SCOTLAND’s unemployment rate has fallen to 3.3%, according to official figures – lower than the UK rate of 3.9%.

Employment in Scotland was up by 0.3%, said the Office for National Statistics (ONS), with the total number of people employed in Scotland rising to a record 2,688,000 between December last year and February 2019, up from 2,671,000 in the previous period.

That represents an employment rate of 75.6% across the country.

A total of 93,000 working-age people were unemployed during the period, down from 101,000 between September and November last year.

Across the UK, the unemployment rate was down by 0.1% on the previous quarter.

Economy Secretary Derek Mackay said: “Despite the huge and continued challenges of Brexit, the Scottish economy and jobs market continues to strengthen.

Labour market outcomes for young people in Scotland once again outperform the UK. Scotland’s employment rate for women rose over the quarter to 71.8%, the same rate as for the UK as a whole.

“The employment rate for young people in Scotland rose to 59.5% over the year, higher than the UK rate of 55.1%.

“Scotland’s unemployment rate for women fell to 2.8%, for men to 3.8%, and for young people to 7.2% – all rates lower than in the UK.

“While Scotland’s economy and jobs market continues to grow, the UK Government’s Brexit plans, in whatever form, will cost jobs, make people poorer and damage our


“It is essential the extension granted by the EU is used constructively and not wasted.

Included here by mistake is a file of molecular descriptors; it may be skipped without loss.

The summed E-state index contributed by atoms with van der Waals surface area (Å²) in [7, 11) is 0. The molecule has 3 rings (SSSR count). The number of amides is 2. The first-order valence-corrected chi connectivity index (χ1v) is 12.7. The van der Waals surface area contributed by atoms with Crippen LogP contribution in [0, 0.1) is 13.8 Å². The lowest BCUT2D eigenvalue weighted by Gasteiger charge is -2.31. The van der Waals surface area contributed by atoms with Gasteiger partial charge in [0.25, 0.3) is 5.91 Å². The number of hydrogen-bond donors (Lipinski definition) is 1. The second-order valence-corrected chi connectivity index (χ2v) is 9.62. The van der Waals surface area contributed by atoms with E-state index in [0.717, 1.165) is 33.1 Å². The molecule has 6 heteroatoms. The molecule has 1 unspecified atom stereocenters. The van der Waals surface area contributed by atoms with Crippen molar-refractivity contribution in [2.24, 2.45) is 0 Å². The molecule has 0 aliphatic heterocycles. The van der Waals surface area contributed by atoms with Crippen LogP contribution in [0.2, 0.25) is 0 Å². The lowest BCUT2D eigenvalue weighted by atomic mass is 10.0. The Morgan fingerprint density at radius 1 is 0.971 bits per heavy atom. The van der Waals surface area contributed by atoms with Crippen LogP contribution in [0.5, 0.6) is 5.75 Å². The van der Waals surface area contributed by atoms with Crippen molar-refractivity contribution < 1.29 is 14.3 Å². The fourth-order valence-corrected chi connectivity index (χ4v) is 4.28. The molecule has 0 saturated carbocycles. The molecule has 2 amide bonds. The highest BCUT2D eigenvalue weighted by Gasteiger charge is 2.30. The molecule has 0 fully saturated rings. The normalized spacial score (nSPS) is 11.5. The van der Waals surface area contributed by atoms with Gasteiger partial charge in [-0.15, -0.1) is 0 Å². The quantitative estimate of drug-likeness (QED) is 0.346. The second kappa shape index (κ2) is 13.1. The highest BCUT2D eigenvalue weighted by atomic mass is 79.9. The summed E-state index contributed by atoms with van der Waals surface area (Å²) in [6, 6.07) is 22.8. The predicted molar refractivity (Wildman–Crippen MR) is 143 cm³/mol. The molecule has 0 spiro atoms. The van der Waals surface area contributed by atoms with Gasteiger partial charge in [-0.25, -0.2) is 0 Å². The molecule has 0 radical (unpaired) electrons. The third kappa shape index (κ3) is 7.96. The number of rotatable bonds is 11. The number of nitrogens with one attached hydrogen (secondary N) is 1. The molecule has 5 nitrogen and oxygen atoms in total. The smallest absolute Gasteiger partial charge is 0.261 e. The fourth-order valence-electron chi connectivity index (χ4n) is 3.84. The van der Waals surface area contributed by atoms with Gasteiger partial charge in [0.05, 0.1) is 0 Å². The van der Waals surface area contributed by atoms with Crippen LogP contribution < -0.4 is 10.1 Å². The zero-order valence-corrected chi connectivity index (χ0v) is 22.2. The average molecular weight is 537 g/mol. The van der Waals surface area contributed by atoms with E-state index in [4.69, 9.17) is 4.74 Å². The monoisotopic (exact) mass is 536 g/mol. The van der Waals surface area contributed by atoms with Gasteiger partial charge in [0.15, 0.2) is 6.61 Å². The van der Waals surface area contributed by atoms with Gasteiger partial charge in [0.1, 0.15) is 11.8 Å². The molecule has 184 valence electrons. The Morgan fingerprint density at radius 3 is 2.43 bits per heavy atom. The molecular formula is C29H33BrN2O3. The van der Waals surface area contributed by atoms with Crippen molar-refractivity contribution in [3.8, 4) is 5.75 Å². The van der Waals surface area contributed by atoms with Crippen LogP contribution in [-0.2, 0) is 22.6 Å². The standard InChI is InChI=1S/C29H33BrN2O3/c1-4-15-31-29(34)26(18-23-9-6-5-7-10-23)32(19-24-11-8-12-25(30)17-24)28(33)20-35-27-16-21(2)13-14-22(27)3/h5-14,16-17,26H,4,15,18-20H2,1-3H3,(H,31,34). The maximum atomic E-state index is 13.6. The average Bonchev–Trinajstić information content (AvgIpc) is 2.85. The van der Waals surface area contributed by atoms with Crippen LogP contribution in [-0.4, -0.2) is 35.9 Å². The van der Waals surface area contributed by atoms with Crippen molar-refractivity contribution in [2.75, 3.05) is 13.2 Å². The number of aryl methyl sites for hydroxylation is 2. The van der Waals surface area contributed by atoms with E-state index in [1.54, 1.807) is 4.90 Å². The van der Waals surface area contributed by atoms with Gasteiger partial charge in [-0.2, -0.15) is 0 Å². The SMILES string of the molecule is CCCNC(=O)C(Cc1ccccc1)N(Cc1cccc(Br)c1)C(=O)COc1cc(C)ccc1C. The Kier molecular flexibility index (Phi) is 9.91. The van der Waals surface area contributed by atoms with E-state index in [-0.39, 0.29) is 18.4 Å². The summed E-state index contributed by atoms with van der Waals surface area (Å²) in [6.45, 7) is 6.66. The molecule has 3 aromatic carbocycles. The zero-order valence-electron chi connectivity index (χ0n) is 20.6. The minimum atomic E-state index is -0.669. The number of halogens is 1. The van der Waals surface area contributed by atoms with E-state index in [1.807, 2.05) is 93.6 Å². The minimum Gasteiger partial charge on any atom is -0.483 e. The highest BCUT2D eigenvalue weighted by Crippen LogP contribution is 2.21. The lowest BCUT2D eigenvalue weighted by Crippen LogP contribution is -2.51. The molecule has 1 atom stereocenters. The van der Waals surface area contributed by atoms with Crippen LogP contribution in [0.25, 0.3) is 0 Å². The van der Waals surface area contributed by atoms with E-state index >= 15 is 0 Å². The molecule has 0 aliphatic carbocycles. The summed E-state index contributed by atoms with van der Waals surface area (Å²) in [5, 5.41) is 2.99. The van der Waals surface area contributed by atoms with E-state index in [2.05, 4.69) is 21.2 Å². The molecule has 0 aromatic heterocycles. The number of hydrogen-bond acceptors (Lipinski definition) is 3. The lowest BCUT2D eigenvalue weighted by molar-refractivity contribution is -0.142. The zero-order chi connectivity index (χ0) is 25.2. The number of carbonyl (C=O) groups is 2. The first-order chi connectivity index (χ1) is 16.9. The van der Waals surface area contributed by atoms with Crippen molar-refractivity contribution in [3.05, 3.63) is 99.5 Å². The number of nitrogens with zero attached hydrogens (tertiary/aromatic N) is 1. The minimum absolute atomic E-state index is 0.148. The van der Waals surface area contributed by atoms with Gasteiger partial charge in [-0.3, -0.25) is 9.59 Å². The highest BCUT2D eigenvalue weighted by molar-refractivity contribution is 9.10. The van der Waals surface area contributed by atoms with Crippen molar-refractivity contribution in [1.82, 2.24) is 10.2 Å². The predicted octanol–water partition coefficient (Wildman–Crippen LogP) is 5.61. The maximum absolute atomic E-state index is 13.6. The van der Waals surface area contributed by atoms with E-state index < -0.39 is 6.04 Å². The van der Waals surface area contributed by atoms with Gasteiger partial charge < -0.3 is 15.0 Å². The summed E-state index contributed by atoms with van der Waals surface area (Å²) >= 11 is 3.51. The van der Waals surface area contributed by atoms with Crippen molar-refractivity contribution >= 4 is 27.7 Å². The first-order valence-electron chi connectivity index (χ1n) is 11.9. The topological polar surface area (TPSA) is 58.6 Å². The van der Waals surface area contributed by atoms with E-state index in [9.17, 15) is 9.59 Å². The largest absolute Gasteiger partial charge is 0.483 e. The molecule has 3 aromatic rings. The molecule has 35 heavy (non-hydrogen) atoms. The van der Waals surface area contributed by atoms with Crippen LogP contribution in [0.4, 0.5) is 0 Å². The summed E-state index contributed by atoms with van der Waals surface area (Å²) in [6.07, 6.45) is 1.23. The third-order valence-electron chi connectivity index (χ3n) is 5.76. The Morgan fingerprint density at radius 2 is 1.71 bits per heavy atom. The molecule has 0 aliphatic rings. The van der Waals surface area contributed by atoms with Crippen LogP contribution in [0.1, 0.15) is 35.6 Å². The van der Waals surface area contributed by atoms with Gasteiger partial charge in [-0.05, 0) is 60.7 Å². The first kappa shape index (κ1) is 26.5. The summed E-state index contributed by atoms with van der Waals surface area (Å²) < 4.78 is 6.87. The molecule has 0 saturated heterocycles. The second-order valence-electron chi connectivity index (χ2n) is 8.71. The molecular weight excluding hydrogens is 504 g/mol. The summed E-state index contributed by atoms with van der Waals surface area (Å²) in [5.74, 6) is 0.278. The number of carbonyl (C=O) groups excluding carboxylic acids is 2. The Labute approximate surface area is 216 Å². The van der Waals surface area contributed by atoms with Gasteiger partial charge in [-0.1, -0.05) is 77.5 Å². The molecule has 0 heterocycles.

“The ongoing talks over EU exit must include the devolved administrations, and for any deal agreed by the UK Parliament to be put to a second referendum.

“As a responsible government we will also continue our work to prepare for all outcomes as best we can.”

Dr Stuart McIntyre, of the Fraser of Allander Institute, said: “Scotland’s headline labour market indicators have arguably never looked better. That said, wage growth is relatively weak, with many workers seeing little or no wage growth.

“Ordinarily, with headline labour market numbers this impressive, we’d expect to see much more rapid wage growth.

“More generally, concerns remain about the quality of work available, in-work poverty and how fragile the experience of work is for some.”

Tracy Black, director of the employers’ organisation CBI Scotland, added: “Even amid Brexit uncertainty and Scotland’s ongoing struggle to attract people and skills, the Scottish labour market continues to move in the right direction.”